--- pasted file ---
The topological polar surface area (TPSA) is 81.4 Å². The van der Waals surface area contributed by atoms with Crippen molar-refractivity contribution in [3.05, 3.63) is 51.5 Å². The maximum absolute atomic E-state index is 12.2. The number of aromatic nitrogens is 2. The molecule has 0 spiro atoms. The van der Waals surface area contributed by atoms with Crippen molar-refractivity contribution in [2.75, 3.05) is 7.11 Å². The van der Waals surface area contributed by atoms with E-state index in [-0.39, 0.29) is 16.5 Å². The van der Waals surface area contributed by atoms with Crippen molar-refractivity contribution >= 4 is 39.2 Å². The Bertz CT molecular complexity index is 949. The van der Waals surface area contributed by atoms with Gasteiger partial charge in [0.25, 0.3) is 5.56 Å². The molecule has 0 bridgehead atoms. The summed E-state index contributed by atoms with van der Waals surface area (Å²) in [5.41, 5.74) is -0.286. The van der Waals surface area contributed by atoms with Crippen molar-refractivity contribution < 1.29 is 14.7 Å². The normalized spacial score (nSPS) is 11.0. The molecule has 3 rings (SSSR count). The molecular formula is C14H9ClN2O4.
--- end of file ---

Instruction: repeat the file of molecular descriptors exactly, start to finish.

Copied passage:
The topological polar surface area (TPSA) is 81.4 Å². The van der Waals surface area contributed by atoms with Crippen molar-refractivity contribution in [3.05, 3.63) is 51.5 Å². The maximum absolute atomic E-state index is 12.2. The number of aromatic nitrogens is 2. The molecule has 0 spiro atoms. The van der Waals surface area contributed by atoms with Crippen molar-refractivity contribution in [2.75, 3.05) is 7.11 Å². The van der Waals surface area contributed by atoms with E-state index in [-0.39, 0.29) is 16.5 Å². The van der Waals surface area contributed by atoms with Crippen molar-refractivity contribution >= 4 is 39.2 Å². The Bertz CT molecular complexity index is 949. The van der Waals surface area contributed by atoms with Gasteiger partial charge in [0.25, 0.3) is 5.56 Å². The molecule has 0 bridgehead atoms. The summed E-state index contributed by atoms with van der Waals surface area (Å²) in [5.41, 5.74) is -0.286. The van der Waals surface area contributed by atoms with Crippen molar-refractivity contribution < 1.29 is 14.7 Å². The normalized spacial score (nSPS) is 11.0. The molecule has 3 rings (SSSR count). The molecular formula is C14H9ClN2O4.